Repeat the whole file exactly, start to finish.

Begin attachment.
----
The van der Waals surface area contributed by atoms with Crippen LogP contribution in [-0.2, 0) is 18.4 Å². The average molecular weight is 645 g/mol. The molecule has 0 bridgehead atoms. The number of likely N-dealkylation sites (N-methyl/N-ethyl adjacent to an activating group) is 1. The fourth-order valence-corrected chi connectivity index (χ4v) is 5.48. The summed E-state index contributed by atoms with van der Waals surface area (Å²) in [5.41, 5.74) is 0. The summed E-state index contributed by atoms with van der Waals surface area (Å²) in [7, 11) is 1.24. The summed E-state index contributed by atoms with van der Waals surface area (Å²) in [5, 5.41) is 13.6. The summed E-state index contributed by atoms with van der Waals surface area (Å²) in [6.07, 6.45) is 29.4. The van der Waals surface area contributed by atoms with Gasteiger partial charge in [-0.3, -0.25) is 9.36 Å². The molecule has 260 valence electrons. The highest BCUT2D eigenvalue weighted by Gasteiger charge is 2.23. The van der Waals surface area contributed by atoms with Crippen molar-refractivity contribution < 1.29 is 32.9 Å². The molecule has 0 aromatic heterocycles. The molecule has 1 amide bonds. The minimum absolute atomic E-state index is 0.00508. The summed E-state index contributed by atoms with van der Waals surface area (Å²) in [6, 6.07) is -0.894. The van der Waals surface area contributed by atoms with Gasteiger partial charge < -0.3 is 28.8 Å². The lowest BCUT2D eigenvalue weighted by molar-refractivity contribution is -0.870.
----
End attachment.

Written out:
The van der Waals surface area contributed by atoms with Crippen LogP contribution in [-0.2, 0) is 18.4 Å². The average molecular weight is 645 g/mol. The molecule has 0 bridgehead atoms. The number of likely N-dealkylation sites (N-methyl/N-ethyl adjacent to an activating group) is 1. The fourth-order valence-corrected chi connectivity index (χ4v) is 5.48. The summed E-state index contributed by atoms with van der Waals surface area (Å²) in [5.41, 5.74) is 0. The summed E-state index contributed by atoms with van der Waals surface area (Å²) in [7, 11) is 1.24. The summed E-state index contributed by atoms with van der Waals surface area (Å²) in [5, 5.41) is 13.6. The summed E-state index contributed by atoms with van der Waals surface area (Å²) in [6.07, 6.45) is 29.4. The van der Waals surface area contributed by atoms with Gasteiger partial charge in [-0.3, -0.25) is 9.36 Å². The molecule has 260 valence electrons. The highest BCUT2D eigenvalue weighted by Gasteiger charge is 2.23. The van der Waals surface area contributed by atoms with Crippen molar-refractivity contribution < 1.29 is 32.9 Å². The molecule has 0 aromatic heterocycles. The molecule has 1 amide bonds. The minimum absolute atomic E-state index is 0.00508. The summed E-state index contributed by atoms with van der Waals surface area (Å²) in [6, 6.07) is -0.894. The van der Waals surface area contributed by atoms with Gasteiger partial charge < -0.3 is 28.8 Å². The lowest BCUT2D eigenvalue weighted by molar-refractivity contribution is -0.870.